Home-Sharing: The Future of Tourism
Just before the dawn of the New Year, the President of the Caribbean Hotel and Tourism Association, Patricia Affonso-Dass, published a message of reflection and optimism on the past year. In it, she highlighted the resilience of our people and the “abundance of opportunities” that lie in the near future. While this message of reflection gave hotel owners, operators and government partners an optimistic outlook for 2019, 2018 seemed to me, to be a series of losses for the general populace. We underwent another hurricane season as unprepared as the year before—even with climate-resilient financing flowing into CARICOM nations. Farmers and people involved in primary industries are still largely absent in the tourism industry and, most of all, our food importation bill has not changed. While we boast of fresh produce on hotel plates, we are still consuming a largely imported diet.
According to statistics, Saint Lucia boasted 1.1 million visitors in 2018; new cruise lines and air routes have been directed our way and announcements of the opening of new hotels are becoming the norm. But with all of these developments in “big tourism”, why has this not translated into more money earned by the wider population? A few years ago, “village tourism” was a phrase that was widely used. It was described as the advent of a new tourism that was inclusive to all, but it seems that while Saint Lucia is following the path of “big tourism” and exclusivity, other islands such as the British Virgin Islands are on the forefront of inclusivity. Recently, the BVI signed a memorandum of understanding with homestay provider Airbnb to lease or rent short-term lodging. This move was said to “democratize the tourism economy” while driving local, authentic, and sustainable tourism to the territory. Other nations, such as Dominica and Grenada, have also followed suit after realizing the increasingly important role that Airbnb has played in their tourism sector.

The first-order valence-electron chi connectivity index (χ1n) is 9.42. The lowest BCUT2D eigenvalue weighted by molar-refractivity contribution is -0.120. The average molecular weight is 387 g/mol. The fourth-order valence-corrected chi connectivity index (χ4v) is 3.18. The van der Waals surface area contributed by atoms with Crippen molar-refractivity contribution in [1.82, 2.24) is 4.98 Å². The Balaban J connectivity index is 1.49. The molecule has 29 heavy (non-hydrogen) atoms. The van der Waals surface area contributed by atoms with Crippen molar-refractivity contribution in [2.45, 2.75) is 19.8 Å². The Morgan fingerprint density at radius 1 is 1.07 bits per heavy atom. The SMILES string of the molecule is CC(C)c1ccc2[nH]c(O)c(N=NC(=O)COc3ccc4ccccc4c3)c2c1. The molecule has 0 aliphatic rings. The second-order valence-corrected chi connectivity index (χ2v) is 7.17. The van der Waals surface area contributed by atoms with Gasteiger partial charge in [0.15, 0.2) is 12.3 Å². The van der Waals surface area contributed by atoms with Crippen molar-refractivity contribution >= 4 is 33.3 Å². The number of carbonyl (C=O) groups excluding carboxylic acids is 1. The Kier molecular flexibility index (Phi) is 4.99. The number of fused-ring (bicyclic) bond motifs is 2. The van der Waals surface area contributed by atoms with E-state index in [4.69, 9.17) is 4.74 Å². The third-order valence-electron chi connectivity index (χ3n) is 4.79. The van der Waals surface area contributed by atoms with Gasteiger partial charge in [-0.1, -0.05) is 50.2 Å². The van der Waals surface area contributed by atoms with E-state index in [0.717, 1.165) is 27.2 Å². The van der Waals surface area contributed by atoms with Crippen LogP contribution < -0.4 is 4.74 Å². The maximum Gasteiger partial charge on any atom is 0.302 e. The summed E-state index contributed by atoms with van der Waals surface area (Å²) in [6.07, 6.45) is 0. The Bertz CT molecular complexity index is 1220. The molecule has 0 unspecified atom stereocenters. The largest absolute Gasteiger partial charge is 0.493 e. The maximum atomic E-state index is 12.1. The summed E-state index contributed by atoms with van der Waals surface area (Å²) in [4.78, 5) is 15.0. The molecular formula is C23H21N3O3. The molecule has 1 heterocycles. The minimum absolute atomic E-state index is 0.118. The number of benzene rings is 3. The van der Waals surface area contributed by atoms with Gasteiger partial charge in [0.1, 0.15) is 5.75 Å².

While traditional vacationers have used hotels as their main source of accommodation, millennials are turning away from tradition. Home-sharing has begun to revolutionize the tourism industry and has expanded opportunities for everyday citizens to earn an income. Furthermore, it allows tourists to stay in areas that are not typically tourist-hubs, giving them the true essence of the country visited. Moreover, it can shine a light on areas that are generally overlooked which in turn would increase the development of those areas. So, the question is, where does our future lie: in the exclusivity of “big tourism” or the inclusivity of home-sharing?
Keithlin Caroo is the founder of Helen’s Daughters, a Saint Lucian non-profit with a special focus on rural women’s economic development through improved market access, adaptive agricultural techniques, and capacitybuilding. It was formed in 2016 in a winning proposal for UN Women’s Empower Women Champions for Change Program. To learn more about the initiative, visit: Facebook: Helen’s Daughters Instagram: helensdaughters.slu Website: helensdaughters.org
Does Saint Lucia’s focus on “big tourism” hinder the economic benefits that the island could have from the sector?